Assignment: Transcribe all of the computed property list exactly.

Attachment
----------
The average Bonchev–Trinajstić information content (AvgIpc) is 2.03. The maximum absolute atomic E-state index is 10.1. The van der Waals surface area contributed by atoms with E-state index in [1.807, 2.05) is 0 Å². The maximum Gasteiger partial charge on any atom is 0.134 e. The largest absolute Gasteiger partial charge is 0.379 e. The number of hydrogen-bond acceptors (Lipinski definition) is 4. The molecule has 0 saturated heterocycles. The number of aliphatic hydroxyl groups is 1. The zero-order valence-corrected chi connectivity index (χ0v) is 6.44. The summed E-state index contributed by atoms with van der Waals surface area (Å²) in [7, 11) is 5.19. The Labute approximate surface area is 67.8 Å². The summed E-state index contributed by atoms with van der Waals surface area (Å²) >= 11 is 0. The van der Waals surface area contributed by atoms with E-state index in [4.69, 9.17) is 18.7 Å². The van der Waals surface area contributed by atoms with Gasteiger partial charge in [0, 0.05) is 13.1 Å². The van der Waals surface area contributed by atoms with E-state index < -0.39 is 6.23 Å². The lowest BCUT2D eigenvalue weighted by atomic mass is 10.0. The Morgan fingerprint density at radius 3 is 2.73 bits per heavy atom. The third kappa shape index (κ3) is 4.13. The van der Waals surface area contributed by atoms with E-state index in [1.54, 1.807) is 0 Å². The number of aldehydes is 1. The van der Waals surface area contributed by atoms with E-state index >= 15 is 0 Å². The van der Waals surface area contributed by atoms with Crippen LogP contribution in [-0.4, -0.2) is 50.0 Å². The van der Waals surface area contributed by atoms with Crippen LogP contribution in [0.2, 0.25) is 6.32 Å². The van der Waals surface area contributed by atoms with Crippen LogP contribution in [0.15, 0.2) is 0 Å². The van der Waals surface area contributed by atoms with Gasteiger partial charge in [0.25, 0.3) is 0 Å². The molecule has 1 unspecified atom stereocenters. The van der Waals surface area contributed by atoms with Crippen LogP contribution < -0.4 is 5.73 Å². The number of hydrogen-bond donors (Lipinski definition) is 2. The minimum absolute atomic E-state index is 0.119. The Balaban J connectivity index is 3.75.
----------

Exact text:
The average Bonchev–Trinajstić information content (AvgIpc) is 2.03. The maximum absolute atomic E-state index is 10.1. The van der Waals surface area contributed by atoms with E-state index in [1.807, 2.05) is 0 Å². The maximum Gasteiger partial charge on any atom is 0.134 e. The largest absolute Gasteiger partial charge is 0.379 e. The number of hydrogen-bond acceptors (Lipinski definition) is 4. The molecule has 0 saturated heterocycles. The number of aliphatic hydroxyl groups is 1. The zero-order valence-corrected chi connectivity index (χ0v) is 6.44. The summed E-state index contributed by atoms with van der Waals surface area (Å²) in [7, 11) is 5.19. The Labute approximate surface area is 67.8 Å². The summed E-state index contributed by atoms with van der Waals surface area (Å²) >= 11 is 0. The van der Waals surface area contributed by atoms with E-state index in [4.69, 9.17) is 18.7 Å². The van der Waals surface area contributed by atoms with Gasteiger partial charge in [0, 0.05) is 13.1 Å². The van der Waals surface area contributed by atoms with E-state index < -0.39 is 6.23 Å². The lowest BCUT2D eigenvalue weighted by atomic mass is 10.0. The Morgan fingerprint density at radius 3 is 2.73 bits per heavy atom. The third kappa shape index (κ3) is 4.13. The van der Waals surface area contributed by atoms with E-state index in [1.54, 1.807) is 0 Å². The number of aldehydes is 1. The van der Waals surface area contributed by atoms with E-state index >= 15 is 0 Å². The van der Waals surface area contributed by atoms with Crippen LogP contribution in [-0.4, -0.2) is 50.0 Å². The van der Waals surface area contributed by atoms with Crippen LogP contribution in [0.2, 0.25) is 6.32 Å². The van der Waals surface area contributed by atoms with Crippen LogP contribution in [0.15, 0.2) is 0 Å². The van der Waals surface area contributed by atoms with Gasteiger partial charge in [0.25, 0.3) is 0 Å². The molecule has 1 unspecified atom stereocenters. The van der Waals surface area contributed by atoms with Crippen LogP contribution < -0.4 is 5.73 Å². The number of hydrogen-bond donors (Lipinski definition) is 2. The minimum absolute atomic E-state index is 0.119. The Balaban J connectivity index is 3.75.